The department provides training in geriatrics and palliative care for medical students and residents. Faculty in the department also provide services and medical education in general medicine wards at the Birmingham Veterans Affairs Medical Center (BVAMC), university hospitals, and VA outpatient clinics. The department offers fellowship training in geriatrics designed to prepare interns and family medicine physicians for academic careers in geriatrics and to lead health care programs that meet the needs of older adults. Clinical fellowships provide clinical experience at the Birmingham Veterans Medical Center, including acute care in the geriatric unit, inpatient and outpatient geriatric consultation, primary and outpatient geriatric consultation, community nursing homes, assisted living facilities, and subspecialty services. Includes geriatric psychiatry, rehabilitation medicine and palliative care. Also available is the Palliative Medicine Fellowship Program, which is dedicated to training leaders in the field of academic palliative medicine. Programs provide unique clinical experience with home care through hospitals, Birmingham Medical Center in Virginia and Children’s Hospital of Alabama, palliative care clinics and supportive and HIV palliative care clinics, and community and nursing home shelters. and nursing homes.

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Many professors in the department are actively involved in research activities that focus on care for mobility, urinary incontinence, Alzheimer’s disease and related memory problems, nutrition, geriatric heart failure, hospice living, advanced disease management, geriatric health functional outcomes. , supportive care and survival and quality improvement. The basic biomedical research program involves the study of cellular and molecular mechanisms involved in atherosclerosis and Alzheimer’s disease, including the “antibiotic” properties of monocytes and macrophages, endothelial cells, apolipoproteins, dietary factors, and peptidomimetics. Atherosclerosis and anti-inflammatory activity. Apolipoprotein. A number of apolipoprotein mimetics have been patented, and two companies (Bruin Pharma, Los Angeles and Lipimetics LLC, Boston) are working to bring them to the bedside. Both companies have conducted early clinical trials. Now, an apoA-I mimetic peptide has been genetically produced in tomato, and its concentration has been shown to prevent atherosclerosis and some types of cancer. ApoE-mimicking peptides have shown promise in human clinical trials and are in phase II clinical trials.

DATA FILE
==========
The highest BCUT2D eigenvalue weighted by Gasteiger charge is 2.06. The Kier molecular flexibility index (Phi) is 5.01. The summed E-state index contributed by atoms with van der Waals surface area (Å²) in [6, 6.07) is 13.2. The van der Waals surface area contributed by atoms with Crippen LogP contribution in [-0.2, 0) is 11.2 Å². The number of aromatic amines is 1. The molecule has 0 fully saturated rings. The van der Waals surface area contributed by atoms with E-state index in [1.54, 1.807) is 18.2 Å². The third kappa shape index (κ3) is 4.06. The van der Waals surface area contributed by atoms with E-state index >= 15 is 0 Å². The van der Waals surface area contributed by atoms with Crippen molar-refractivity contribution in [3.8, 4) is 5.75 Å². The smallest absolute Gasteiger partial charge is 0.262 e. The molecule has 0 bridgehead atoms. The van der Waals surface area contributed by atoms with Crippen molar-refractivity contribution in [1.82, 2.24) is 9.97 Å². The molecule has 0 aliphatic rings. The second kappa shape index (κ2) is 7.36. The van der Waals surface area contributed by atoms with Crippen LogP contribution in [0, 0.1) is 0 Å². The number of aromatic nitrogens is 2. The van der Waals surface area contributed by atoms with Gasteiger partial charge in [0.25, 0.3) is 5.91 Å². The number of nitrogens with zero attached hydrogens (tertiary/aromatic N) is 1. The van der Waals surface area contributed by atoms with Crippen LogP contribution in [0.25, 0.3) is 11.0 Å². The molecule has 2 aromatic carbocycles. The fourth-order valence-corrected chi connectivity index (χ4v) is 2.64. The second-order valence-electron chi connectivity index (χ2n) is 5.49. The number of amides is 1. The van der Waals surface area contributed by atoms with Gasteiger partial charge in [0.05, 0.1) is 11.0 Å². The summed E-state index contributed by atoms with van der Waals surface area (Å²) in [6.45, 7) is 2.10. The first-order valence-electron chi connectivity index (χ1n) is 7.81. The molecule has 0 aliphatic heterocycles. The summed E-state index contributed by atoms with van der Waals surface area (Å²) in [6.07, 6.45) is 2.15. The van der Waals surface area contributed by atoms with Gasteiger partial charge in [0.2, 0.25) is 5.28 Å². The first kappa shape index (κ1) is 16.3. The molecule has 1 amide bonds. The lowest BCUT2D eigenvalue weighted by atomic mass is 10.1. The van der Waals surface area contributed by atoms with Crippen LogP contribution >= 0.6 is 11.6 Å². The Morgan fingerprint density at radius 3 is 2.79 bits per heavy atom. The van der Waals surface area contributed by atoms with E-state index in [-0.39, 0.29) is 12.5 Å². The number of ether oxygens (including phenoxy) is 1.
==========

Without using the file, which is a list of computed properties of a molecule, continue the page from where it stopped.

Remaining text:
Be an equal opportunity/affirmative action employer committed to fostering a diverse, equitable, and family-friendly environment in which all faculty and staff, regardless of race, national origin, age, genetics, or family history, can excel and achieve in their jobs. , sex. , beliefs, gender identity and expression and sexual orientation. People with disabilities and retirees are also encouraged to apply. In a true medical emergency, sometimes the nearest hospital is miles away. At that point it is best to pray that there is a doctor nearby who is willing to intervene until the EMTs arrive. We want to know what it’s like to answer the phone as a medical professional. Here, our top docs tell us the seven times they unexpectedly had to come to the rescue.

BROWN: The date is April 19, 2014. I know, because my wife, Dawn, and I get calls every year from Ella’s parents thanking us for coming. She and our daughter Lauren played in Cumming’s eighth grade basketball game. There are about 10 sports in the arena. I was in the stands on the side of the field and settled in to watch the game. I am an endocrinologist by day.

Mandeville: I am an obstetrician. As a fan of our daughter’s games, I can be a little more vocal and a little more excited. So I take pictures of the game [and do other small tasks] to avoid trouble. Coach asked me if I would handle the buzzer, so I sat on the scoreboard.

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BROWN: Halfway through the first quarter, Ella, our daughter’s best friend, came off the bench and knelt down to report. Then, he went to the middle of the pitch and collapsed.

Mandeville: I saw that too, and at first I thought he was joking, until the fourth step, when he actually hit the floor embarrassingly.

, I believe. I ring the bell to stop time. I ran to him and turned him around. I heard someone pass me and it was Darwin. Amazingly, we are the only trained medical professionals in the entire region.

Ella’s hand was motionless. Darwin checked and said, “I’m losing my pulse.” Ella’s face turned a dark blue-gray as it rose from her neck to her face.

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BROWN: We started CPR, with one doing compressions and the other breathing. At this point, Ella’s mother came out of the stands. She screamed: “My child!”

Mandeville: People turned around. I looked up and said, “Somebody call 911! Somebody got a defibrillator!”

BROWN: The defibrillator looks like it’s never been used. It contains explanatory drawings. I haven’t run a code in 18 years.

Mandeville: I didn’t even perform CPR on the patient. He did it on the mannequin of the residence. We went to CPR and there was a bit of a ruckus when someone in the crowd thought we should hook up the machine. It turns out that the defibrillator will automatically tell you what to do. We found the pads of the adults and slapped them